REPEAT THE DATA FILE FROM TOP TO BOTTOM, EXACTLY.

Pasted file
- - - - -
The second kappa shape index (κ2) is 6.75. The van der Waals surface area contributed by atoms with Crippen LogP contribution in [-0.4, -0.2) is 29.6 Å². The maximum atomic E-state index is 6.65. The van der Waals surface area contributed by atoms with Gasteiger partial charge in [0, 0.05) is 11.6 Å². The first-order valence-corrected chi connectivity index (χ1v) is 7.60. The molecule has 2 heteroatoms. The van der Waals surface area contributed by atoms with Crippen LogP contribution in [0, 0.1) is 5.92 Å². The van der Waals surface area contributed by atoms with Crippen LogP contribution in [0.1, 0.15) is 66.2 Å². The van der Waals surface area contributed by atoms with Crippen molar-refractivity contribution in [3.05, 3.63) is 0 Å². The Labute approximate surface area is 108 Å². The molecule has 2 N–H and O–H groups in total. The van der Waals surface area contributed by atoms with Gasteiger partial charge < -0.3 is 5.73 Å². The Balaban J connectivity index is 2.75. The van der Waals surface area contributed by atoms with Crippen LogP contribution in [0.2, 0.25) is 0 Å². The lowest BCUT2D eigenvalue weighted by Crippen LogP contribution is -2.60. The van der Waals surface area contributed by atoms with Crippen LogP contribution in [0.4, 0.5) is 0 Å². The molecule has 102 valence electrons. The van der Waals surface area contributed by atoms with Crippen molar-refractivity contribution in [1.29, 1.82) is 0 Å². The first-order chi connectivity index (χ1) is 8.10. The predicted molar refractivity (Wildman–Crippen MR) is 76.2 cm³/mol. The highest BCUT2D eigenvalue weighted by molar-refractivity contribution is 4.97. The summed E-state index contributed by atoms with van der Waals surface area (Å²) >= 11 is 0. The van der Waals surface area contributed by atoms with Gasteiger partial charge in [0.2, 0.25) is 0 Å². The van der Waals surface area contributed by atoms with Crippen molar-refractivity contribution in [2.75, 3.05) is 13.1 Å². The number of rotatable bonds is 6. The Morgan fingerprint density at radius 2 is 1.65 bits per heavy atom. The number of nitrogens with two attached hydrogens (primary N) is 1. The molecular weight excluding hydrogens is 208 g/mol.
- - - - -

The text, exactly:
The second kappa shape index (κ2) is 6.75. The van der Waals surface area contributed by atoms with Crippen LogP contribution in [-0.4, -0.2) is 29.6 Å². The maximum atomic E-state index is 6.65. The van der Waals surface area contributed by atoms with Gasteiger partial charge in [0, 0.05) is 11.6 Å². The first-order valence-corrected chi connectivity index (χ1v) is 7.60. The molecule has 2 heteroatoms. The van der Waals surface area contributed by atoms with Crippen LogP contribution in [0, 0.1) is 5.92 Å². The van der Waals surface area contributed by atoms with Crippen LogP contribution in [0.1, 0.15) is 66.2 Å². The van der Waals surface area contributed by atoms with Crippen molar-refractivity contribution in [3.05, 3.63) is 0 Å². The Labute approximate surface area is 108 Å². The molecule has 2 N–H and O–H groups in total. The van der Waals surface area contributed by atoms with Gasteiger partial charge < -0.3 is 5.73 Å². The Balaban J connectivity index is 2.75. The van der Waals surface area contributed by atoms with Crippen LogP contribution in [0.2, 0.25) is 0 Å². The lowest BCUT2D eigenvalue weighted by Crippen LogP contribution is -2.60. The van der Waals surface area contributed by atoms with Crippen LogP contribution in [0.4, 0.5) is 0 Å². The molecule has 102 valence electrons. The van der Waals surface area contributed by atoms with Crippen molar-refractivity contribution in [1.29, 1.82) is 0 Å². The first-order chi connectivity index (χ1) is 8.10. The predicted molar refractivity (Wildman–Crippen MR) is 76.2 cm³/mol. The highest BCUT2D eigenvalue weighted by molar-refractivity contribution is 4.97. The summed E-state index contributed by atoms with van der Waals surface area (Å²) >= 11 is 0. The van der Waals surface area contributed by atoms with Gasteiger partial charge in [0.2, 0.25) is 0 Å². The van der Waals surface area contributed by atoms with Crippen molar-refractivity contribution in [2.75, 3.05) is 13.1 Å². The number of rotatable bonds is 6. The Morgan fingerprint density at radius 2 is 1.65 bits per heavy atom. The number of nitrogens with two attached hydrogens (primary N) is 1. The molecular weight excluding hydrogens is 208 g/mol.